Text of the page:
An 82-year-old Japanese woman presented with a 6-year history of a tender, subcutaneous eruption on the right knee. Physical examination revealed a well-defined, subcutaneous, elastic, firm nodule 1 cm in diameter over the central portion of the patella (Figure 1a). The skin surface was slightly elevated, with a very slight purplish hue. The patient reported no history of injury to the knee. The lesion was easily surgically removed en bloc from the dermis under local anaesthesia. On gross examination, the excised lesion was a well-defined smooth- surfaced mass measuring 8 mm × 6 mm × 5 mm (Figure 1b). Around half of the mass was purplish-gray and the remaining portion was brownish. The resected specimen was examined histologically. The whole specimen was surrounded by a connective tissue capsule (Figures 1c and 1d). Half of the specimen was occupied with a markedly enlarged vascular lumen filled with erythrocytes (Figure 1c). The other half portion was composed of solid sheets of small, uniformly shaped cells with eosinophilic cytoplasm and round or ovoid nuclei (Figures 1d and 1e). Various sized blood vessels were distributed in the cell sheets. Immunohistochemical studies revealed that the small, uniformly shaped cells were positive for α-smoot muscle actin (SMA) (Figure 1f), and negative for desmin, epithelial membrane antigen (EMA), S-100, and AE1/AE3 (data not shown). Based on these clinical and histopathological findings, the cutaneous lesion 4 was diagnosed as a glomus Tumour. Pain was resolved immediately postoperatively. As of the last follow-up, 5 months postoperatively, the patient reported continued relief from pain.

dermatitis-Clinical-appearance

Figure 1: a, b) Clinical appearance of the skin lesion. A well-defined, intradermal, elastic, firm nodule of 1.0 cm in diameter over the central portion of patella (a). The skin surface is slightly elevated and shows a very slightly purplish hue (b). c-f) Histopathological findings for the excised nodule. The nodule is surrounded by connective tissue capsule (c, d). The half portion of the specimen is occupied with a markedly enlarged vascular lumen filled with erythrocytes (c). The other half portion is composed of solid sheets of small uniform cells with eosinophilic cytoplasm and round or ovoid nuclei, interspread with various-sized vascular channels (d, e). (c: hematoxylin and eosin, original magnification X20; d: hematoxylin and eosin, original magnification X100; e: hematoxylin and eosin, original magnification X200). By immunohistochemistry, the small uniform cells are immunoreactive for a-SMA (f) (original magnification X100).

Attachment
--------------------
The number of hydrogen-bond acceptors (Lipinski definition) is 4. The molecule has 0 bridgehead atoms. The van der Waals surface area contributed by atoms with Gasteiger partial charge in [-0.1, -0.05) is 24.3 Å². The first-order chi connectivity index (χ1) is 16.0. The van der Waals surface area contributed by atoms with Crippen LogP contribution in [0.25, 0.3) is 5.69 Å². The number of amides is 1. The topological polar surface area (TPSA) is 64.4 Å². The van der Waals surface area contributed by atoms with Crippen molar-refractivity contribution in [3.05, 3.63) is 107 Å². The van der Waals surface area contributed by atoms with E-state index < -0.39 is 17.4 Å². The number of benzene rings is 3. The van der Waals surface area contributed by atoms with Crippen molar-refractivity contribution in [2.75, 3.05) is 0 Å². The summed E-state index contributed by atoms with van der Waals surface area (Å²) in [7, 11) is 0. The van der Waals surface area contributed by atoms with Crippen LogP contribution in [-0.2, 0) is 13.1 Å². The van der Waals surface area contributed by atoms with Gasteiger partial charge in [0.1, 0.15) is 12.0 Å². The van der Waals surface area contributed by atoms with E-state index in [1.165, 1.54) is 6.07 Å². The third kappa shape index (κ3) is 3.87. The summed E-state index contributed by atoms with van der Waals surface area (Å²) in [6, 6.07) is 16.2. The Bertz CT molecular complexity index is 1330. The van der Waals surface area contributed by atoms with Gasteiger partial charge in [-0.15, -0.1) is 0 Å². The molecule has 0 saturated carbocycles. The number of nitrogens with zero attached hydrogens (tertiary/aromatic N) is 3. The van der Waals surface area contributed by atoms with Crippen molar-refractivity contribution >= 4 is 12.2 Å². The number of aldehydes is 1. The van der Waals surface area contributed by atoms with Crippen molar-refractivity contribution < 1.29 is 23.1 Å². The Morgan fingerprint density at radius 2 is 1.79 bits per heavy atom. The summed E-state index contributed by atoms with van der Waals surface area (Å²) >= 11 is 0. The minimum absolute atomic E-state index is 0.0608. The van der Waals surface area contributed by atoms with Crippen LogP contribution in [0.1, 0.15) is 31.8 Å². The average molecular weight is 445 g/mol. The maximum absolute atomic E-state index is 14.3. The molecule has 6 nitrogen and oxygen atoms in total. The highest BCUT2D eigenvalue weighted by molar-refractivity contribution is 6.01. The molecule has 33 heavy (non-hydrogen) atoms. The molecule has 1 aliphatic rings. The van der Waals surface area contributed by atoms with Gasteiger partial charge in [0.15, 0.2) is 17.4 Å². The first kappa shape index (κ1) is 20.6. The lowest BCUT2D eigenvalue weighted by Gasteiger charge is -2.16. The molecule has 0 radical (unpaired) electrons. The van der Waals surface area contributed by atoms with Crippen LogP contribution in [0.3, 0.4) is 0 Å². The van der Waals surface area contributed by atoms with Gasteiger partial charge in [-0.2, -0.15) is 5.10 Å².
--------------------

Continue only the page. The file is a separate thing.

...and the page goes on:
Discussion

Including the present case, a total of 29 cases of glomus Tumour of the knee have been described in the English literature (Table 1).

Patient number Age, sex Location Size (method for measuring the size) Department in which patient was treated Imaging modality used for diagnosis Surface skin condition Pain (duration) Gross appearance of the excised specimen Histological finding Treatment and ioutcome Others Ref. (year)
1 69, F Medial and
lower border
of left patella
30 mm
(Physical
examination)
Rheumatology • Plain radiograph A warm, purplish swelling +(13 years) • A solid,well encapsulated tumor
3.6 cm in diameter
in the subcutaneous tissue